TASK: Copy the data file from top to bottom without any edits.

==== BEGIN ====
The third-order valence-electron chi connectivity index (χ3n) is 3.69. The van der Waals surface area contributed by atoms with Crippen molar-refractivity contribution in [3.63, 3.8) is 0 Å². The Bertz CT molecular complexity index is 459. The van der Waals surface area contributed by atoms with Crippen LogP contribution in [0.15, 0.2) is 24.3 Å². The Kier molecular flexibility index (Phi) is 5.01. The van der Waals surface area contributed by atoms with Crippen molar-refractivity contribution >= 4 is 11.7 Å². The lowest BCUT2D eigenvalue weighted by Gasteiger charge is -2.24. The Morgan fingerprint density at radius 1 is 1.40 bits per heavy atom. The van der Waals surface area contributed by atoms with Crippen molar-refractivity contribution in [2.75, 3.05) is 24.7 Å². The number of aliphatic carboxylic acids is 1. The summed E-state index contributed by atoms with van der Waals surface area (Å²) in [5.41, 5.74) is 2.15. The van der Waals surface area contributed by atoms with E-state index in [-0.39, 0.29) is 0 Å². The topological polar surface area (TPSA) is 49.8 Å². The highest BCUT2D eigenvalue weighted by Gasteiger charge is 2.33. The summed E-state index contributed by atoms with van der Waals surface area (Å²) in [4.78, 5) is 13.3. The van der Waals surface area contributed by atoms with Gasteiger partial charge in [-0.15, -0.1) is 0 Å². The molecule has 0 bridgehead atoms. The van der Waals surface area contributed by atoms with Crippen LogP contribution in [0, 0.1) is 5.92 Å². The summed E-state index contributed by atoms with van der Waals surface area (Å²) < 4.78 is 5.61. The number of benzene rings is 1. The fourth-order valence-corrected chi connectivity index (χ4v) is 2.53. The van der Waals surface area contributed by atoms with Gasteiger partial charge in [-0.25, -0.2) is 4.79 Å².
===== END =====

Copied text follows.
The third-order valence-electron chi connectivity index (χ3n) is 3.69. The van der Waals surface area contributed by atoms with Crippen molar-refractivity contribution in [3.63, 3.8) is 0 Å². The Bertz CT molecular complexity index is 459. The van der Waals surface area contributed by atoms with Crippen LogP contribution in [0.15, 0.2) is 24.3 Å². The Kier molecular flexibility index (Phi) is 5.01. The van der Waals surface area contributed by atoms with Crippen molar-refractivity contribution >= 4 is 11.7 Å². The lowest BCUT2D eigenvalue weighted by Gasteiger charge is -2.24. The Morgan fingerprint density at radius 1 is 1.40 bits per heavy atom. The van der Waals surface area contributed by atoms with Crippen molar-refractivity contribution in [2.75, 3.05) is 24.7 Å². The number of aliphatic carboxylic acids is 1. The summed E-state index contributed by atoms with van der Waals surface area (Å²) in [5.41, 5.74) is 2.15. The van der Waals surface area contributed by atoms with E-state index in [-0.39, 0.29) is 0 Å². The topological polar surface area (TPSA) is 49.8 Å². The highest BCUT2D eigenvalue weighted by Gasteiger charge is 2.33. The summed E-state index contributed by atoms with van der Waals surface area (Å²) in [4.78, 5) is 13.3. The van der Waals surface area contributed by atoms with Gasteiger partial charge in [-0.15, -0.1) is 0 Å². The molecule has 0 bridgehead atoms. The van der Waals surface area contributed by atoms with Crippen LogP contribution in [0, 0.1) is 5.92 Å². The summed E-state index contributed by atoms with van der Waals surface area (Å²) < 4.78 is 5.61. The number of benzene rings is 1. The fourth-order valence-corrected chi connectivity index (χ4v) is 2.53. The van der Waals surface area contributed by atoms with Gasteiger partial charge in [-0.25, -0.2) is 4.79 Å².